Introducing the concept of retreasuring

Chris Budd

Financial wellbeing can be derived from buying stuff. We call this retail therapy.

However the wellbeing from owning stuff is shortlived. Once you have worn it, eaten it, looked at it, inserted it, listened to it, stroked it or read it, the effect on your wellbeing wellbeing tails off.

In my book, Financial Wellbeing, I advocate redirecting spending to experiences in order to create memories, the wellbeing from which lasts longer than the wellbeing from owning stuff.

Article continues after advert

But there is another way to increase wellbeing from spending. It’s called: ‘Retreasuring’.

The process of accumulating stuff is enjoyable. But after a while that precious niknak becomes a dust collector. To use the correct jargon, stuff goes through the following phases:

Phase 1: Treasure

Phase 2: Paraphernalia

Phase 3: Clutter


Wellbeing increases from buying stuff but reduces from owning clutter. It is therefore logical that we should get rid of the clutter and buy more treasure.

This is the process known as ‘Retreasuring’. This is shown in the diagram below, called the “Treasure-Clutter” cycle.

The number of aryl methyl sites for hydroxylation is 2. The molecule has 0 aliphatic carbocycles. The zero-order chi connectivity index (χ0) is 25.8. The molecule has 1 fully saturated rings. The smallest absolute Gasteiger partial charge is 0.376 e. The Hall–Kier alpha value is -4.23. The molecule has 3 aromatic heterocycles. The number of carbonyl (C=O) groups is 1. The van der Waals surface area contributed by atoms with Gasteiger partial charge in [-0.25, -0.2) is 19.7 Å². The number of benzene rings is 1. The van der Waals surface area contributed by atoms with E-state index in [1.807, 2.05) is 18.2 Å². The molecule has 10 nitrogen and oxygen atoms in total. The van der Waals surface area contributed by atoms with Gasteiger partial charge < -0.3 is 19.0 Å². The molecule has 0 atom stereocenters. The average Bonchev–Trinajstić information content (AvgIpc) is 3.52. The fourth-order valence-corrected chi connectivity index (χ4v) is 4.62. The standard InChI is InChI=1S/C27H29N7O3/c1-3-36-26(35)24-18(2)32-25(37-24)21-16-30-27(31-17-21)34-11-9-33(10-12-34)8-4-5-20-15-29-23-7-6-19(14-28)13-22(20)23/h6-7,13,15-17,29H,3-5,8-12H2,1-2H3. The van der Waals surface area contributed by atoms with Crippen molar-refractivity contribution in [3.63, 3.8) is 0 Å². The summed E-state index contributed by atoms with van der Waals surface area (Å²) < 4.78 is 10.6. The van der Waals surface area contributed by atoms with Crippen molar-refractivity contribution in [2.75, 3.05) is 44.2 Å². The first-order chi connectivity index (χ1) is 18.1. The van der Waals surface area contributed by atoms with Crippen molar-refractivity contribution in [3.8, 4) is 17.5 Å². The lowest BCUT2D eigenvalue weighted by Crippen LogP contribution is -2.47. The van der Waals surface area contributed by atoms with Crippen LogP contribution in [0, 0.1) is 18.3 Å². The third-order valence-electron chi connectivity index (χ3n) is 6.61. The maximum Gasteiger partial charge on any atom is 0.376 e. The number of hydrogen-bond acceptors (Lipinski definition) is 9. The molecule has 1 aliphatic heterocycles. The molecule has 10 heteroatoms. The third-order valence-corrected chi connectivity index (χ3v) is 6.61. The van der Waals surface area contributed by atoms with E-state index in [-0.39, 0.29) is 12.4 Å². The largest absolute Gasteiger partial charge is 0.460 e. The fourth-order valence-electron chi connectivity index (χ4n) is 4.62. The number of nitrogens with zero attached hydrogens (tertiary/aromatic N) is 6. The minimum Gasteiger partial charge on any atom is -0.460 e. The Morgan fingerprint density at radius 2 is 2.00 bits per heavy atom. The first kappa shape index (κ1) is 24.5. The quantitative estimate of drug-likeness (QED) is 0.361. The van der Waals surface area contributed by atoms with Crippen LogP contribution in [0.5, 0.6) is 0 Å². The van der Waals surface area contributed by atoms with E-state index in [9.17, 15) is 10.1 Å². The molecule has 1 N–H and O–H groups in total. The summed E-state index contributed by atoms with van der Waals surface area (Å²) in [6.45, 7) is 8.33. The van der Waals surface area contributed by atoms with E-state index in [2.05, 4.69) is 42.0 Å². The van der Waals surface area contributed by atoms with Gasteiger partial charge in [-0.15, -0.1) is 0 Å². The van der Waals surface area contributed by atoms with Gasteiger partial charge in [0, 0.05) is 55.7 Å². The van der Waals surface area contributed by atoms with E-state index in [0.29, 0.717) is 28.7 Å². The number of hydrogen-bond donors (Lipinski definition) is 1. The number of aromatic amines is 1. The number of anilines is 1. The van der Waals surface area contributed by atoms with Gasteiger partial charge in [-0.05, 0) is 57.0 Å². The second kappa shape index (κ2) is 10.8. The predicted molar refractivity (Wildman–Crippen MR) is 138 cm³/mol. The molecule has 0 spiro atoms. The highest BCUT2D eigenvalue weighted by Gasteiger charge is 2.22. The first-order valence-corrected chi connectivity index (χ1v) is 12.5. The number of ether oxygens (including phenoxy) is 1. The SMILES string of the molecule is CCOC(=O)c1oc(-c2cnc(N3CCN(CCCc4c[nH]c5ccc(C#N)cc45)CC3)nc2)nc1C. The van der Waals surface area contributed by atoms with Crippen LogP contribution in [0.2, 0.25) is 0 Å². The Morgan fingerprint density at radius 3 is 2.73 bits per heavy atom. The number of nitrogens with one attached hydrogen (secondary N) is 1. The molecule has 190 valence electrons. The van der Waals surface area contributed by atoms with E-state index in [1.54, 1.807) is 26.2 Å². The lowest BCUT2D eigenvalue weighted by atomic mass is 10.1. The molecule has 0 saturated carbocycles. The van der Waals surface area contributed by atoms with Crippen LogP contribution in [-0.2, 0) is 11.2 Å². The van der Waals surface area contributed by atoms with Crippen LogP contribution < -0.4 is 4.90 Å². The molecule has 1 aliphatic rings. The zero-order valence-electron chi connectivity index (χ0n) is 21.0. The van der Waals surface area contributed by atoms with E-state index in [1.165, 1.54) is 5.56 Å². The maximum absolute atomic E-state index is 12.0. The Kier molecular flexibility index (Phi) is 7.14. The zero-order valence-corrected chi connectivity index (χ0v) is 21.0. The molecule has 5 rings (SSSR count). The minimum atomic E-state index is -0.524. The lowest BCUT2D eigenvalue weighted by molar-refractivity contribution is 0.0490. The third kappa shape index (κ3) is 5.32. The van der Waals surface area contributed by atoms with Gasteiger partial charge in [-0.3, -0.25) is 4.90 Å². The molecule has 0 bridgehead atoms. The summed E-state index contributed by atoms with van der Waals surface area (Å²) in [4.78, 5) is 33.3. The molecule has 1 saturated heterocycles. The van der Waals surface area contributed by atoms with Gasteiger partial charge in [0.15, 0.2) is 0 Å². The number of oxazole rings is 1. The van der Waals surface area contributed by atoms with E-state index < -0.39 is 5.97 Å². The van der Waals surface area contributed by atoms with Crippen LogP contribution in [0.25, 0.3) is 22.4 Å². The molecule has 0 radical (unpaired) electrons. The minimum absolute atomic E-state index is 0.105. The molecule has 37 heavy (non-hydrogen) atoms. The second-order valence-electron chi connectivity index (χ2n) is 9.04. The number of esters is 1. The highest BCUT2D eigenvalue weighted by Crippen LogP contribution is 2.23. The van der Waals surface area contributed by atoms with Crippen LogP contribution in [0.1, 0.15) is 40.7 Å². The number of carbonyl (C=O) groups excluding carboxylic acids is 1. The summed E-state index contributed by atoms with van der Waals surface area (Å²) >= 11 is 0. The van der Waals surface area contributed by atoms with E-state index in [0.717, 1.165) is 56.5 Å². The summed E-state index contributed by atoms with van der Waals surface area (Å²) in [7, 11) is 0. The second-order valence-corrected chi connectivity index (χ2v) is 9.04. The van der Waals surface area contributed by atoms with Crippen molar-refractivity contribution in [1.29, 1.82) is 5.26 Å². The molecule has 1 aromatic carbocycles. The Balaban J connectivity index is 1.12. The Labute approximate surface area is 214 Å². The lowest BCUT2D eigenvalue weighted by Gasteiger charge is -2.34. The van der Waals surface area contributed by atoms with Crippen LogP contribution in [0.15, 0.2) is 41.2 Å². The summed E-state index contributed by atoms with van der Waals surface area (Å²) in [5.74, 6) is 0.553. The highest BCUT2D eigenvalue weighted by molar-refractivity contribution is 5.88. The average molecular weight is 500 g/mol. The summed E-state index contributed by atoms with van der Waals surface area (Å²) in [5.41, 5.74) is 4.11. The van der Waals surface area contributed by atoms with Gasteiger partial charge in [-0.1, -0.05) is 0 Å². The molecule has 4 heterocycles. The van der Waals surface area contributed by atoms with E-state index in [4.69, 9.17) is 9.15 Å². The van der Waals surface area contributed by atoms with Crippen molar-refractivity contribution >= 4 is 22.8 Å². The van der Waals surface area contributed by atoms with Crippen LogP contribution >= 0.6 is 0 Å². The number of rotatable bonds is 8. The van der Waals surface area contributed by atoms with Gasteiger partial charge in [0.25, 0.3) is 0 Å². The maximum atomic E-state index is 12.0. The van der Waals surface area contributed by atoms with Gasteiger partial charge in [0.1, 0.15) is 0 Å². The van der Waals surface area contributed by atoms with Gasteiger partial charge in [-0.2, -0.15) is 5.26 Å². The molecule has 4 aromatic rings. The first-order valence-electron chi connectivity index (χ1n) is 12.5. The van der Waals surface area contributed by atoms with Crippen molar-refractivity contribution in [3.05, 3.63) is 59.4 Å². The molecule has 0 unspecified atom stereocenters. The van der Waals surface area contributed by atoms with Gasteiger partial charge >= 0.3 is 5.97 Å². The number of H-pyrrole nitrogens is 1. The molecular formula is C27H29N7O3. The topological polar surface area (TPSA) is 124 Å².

Figure 1 – Treasure-Clutter cycle

Let us consider this process in more detail. The Treasure-Clutter cycle goes through different phases.

Figure 2 – Treasure-Clutter process

The Treasure Index (TI) is a measure of happiness and well-being derived from the acquiring and subsequent admiring of stuff.

The Clutterness Index (CI) is a measure of the pointlessness of an object. Some stuff acquires pointlessness quickly, such as dreamcatchers. Other stuff gains pointlessness more quickly when multiplied, such as candles and cushions.

Stuff achieves pointlessness at different rates, particularly between men and women. This is known as the gender clutter differential. We shall ignore this in this article, as it makes things too complicated and usually ends up in an argument.

Point Of Ambivalence

As the TI drops through familiarity and novelty degradation, the CI increases. Where these two indices cross we reach the point of ambivalence (POA).

If Treasure is not discarded or replaced at this point it becomes Paraphernalia. This is a confused state with features of both Treasure (“Oh darling, do you remember where we bought this?”) and Clutter (“Yes, it was in Morecambe with your mother.” “No, it was in Brighton when we got engaged. How can you not remember?”).

De-Clutter Zone (B)

As stuff is held for a period of time beyond the POA its CI rises and the TI drops. Sections B and C are known as the Paraphernalia Wilderness.

The period of travelling through the Paraphernalia Wilderness is known as Clutterisation, and the speed with which a person moves through this section is their ‘Clutterisationability’.

Ideally the process of Retreasuring should happen straight after the POI, however it is more common for this to be delayed until the CI is at its peak and the TI at its minimum.